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HIgher-order filters?

 
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Digital Larry



Joined: 12 Nov 2012
Posts: 266

PostPosted: Wed Mar 30, 2016 5:23 pm    Post subject: HIgher-order filters? Reply with quote

I was looking at some analog SVF designs today and saw a couple where there are a few more integrators inside the loop, for example to make it a 4th order filter. Up to now if I wanted a 4th order filter (which is not very often, for guitar) I just cascade 2 2nd order blocks. But if you want LP and HP at the same time, then you have to use 3 blocks.

A native 4th order SVF would be much cooler!

Also, following the idea of what I think is considered a "Moog" filter, I cascaded a bunch of single pole RDFX based LPFs and then put some feedback around the whole thing. It seemed to work although didn't get super resonant. I guess I could put more gain in the feedback loop - I just wasn't expecting that to be necessary as my recollection is that if you have unity gain at a frequency where the phase shift is 360 degrees, then you would oscillate right there. So unity gain SHOULD be adequate around such a filter to get plenty of resonance, right? Or maybe more than unit gain is needed external to the filter because the gain is starting to go down at the point where the phase starts shifting.

I realize I should know all of this already, but I'm working on so many things that my brain is starting to freeze up. Very Happy
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seancostello



Joined: 11 Sep 2006
Posts: 74

PostPosted: Thu Mar 31, 2016 9:17 am    Post subject: Re: HIgher-order filters? Reply with quote

Digital Larry wrote:
I was looking at some analog SVF designs today and saw a couple where there are a few more integrators inside the loop, for example to make it a 4th order filter. Up to now if I wanted a 4th order filter (which is not very often, for guitar) I just cascade 2 2nd order blocks. But if you want LP and HP at the same time, then you have to use 3 blocks.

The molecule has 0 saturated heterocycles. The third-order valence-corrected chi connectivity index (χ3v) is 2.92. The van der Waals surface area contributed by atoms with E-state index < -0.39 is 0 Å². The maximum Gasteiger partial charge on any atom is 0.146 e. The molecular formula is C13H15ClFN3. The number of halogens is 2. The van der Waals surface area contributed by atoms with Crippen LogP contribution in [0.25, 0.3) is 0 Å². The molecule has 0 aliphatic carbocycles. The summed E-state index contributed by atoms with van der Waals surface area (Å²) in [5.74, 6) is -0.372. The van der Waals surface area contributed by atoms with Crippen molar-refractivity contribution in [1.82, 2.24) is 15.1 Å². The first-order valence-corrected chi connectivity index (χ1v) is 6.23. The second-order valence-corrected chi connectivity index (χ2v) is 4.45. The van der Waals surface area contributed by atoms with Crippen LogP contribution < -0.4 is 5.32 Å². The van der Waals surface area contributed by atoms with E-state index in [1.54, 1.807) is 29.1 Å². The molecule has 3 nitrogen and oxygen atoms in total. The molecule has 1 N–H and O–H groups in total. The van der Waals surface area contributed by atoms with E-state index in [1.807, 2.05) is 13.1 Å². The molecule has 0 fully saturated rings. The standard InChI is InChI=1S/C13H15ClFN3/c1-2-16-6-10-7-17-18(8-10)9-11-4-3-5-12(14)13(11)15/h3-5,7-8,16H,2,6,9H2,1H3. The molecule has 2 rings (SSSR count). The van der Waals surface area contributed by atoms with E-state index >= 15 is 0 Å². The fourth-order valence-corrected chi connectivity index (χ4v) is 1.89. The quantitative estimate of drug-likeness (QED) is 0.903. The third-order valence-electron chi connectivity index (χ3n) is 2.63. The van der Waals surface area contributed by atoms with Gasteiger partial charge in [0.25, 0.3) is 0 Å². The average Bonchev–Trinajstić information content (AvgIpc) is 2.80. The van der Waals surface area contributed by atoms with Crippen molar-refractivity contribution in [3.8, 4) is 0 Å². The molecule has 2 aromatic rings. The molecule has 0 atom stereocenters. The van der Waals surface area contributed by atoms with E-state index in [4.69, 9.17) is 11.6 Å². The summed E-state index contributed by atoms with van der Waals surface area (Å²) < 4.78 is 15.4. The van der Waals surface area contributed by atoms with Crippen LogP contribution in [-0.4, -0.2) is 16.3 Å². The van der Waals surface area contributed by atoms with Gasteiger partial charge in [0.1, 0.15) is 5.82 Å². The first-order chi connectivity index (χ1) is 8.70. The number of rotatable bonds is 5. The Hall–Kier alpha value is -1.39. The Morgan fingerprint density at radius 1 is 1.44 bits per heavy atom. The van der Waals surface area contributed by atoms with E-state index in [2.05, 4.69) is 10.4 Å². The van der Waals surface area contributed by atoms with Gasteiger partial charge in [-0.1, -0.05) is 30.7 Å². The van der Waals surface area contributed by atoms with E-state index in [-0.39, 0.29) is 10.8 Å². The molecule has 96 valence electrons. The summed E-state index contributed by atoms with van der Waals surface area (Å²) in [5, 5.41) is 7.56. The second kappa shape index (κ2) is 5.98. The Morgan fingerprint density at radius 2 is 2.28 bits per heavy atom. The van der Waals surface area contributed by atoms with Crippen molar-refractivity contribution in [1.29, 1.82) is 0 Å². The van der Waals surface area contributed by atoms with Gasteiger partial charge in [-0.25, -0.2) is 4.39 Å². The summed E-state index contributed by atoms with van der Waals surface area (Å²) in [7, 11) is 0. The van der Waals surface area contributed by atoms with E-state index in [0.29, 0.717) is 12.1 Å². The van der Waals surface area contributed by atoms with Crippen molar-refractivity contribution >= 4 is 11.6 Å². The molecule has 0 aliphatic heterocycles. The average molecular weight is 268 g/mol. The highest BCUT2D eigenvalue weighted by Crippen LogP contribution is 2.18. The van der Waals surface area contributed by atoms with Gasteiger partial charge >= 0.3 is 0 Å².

A native 4th order SVF would be much cooler!

Also, following the idea of what I think is considered a "Moog" filter, I cascaded a bunch of single pole RDFX based LPFs and then put some feedback around the whole thing. It seemed to work although didn't get super resonant. I guess I could put more gain in the feedback loop - I just wasn't expecting that to be necessary as my recollection is that if you have unity gain at a frequency where the phase shift is 360 degrees, then you would oscillate right there. So unity gain SHOULD be adequate around such a filter to get plenty of resonance, right? Or maybe more than unit gain is needed external to the filter because the gain is starting to go down at the point where the phase starts shifting.

I realize I should know all of this already, but I'm working on so many things that my brain is starting to freeze up. Very Happy


If you have a good 2nd order SVF design, you can approximate a Moog response by cascading 2 first order lowpass filters after the SVF lowpass output.

As far as feedback gain in a Moog filter, I always thought you needed a gain of -4 in the analog domain, in order to get feedback. It's been a while since I have worked with these sorts of filters, so apologies if I am getting things totally wrong.
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MacroMachines



Joined: 12 Dec 2014
Posts: 70
Location: Detroit,MI

PostPosted: Sat Apr 23, 2016 2:49 pm    Post subject: Reply with quote

I made a really nice analog filter emulation moog style in this modular app for ios/osx/win/linux called Audulus 3 (amazing modular synth and only 30 bux), they have a z-1 for per sample operation, and in my filter I had a few things that made it sound great, first the "transistors" were emulated by 4 chained crossfades between the previous sample z-1 feedback and the current sample. The big win was non-linearity, and I am conciquently trying to find a way to do this part in FV-1 world. Tanh in the feedback loop creates a wonderful soft clip that saturates the resonance in a much more analog way then clipping would, and I would love to find out how to do that in FV-1. also, the other big part was a sine(x) function in the resonance feedback loop, which basically makes the signal wrap around as a sine phase when the amplitude goes high from turning up the resonance amount. basically this gives you the perfect "self oscillating filter" sound, the combo of tanh soft saturation and sine wrap... your feedback never clips, just circulates around conceptually like current would in an op amp/transistor based situation.
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Digital Larry



Joined: 12 Nov 2012
Posts: 266

PostPosted: Sat Apr 23, 2016 3:43 pm    Post subject: Reply with quote

Not that I know everything that can be done with the FV-1, but it seems like the T/X smooth waveshaper is the closest thing to what you are talking about.
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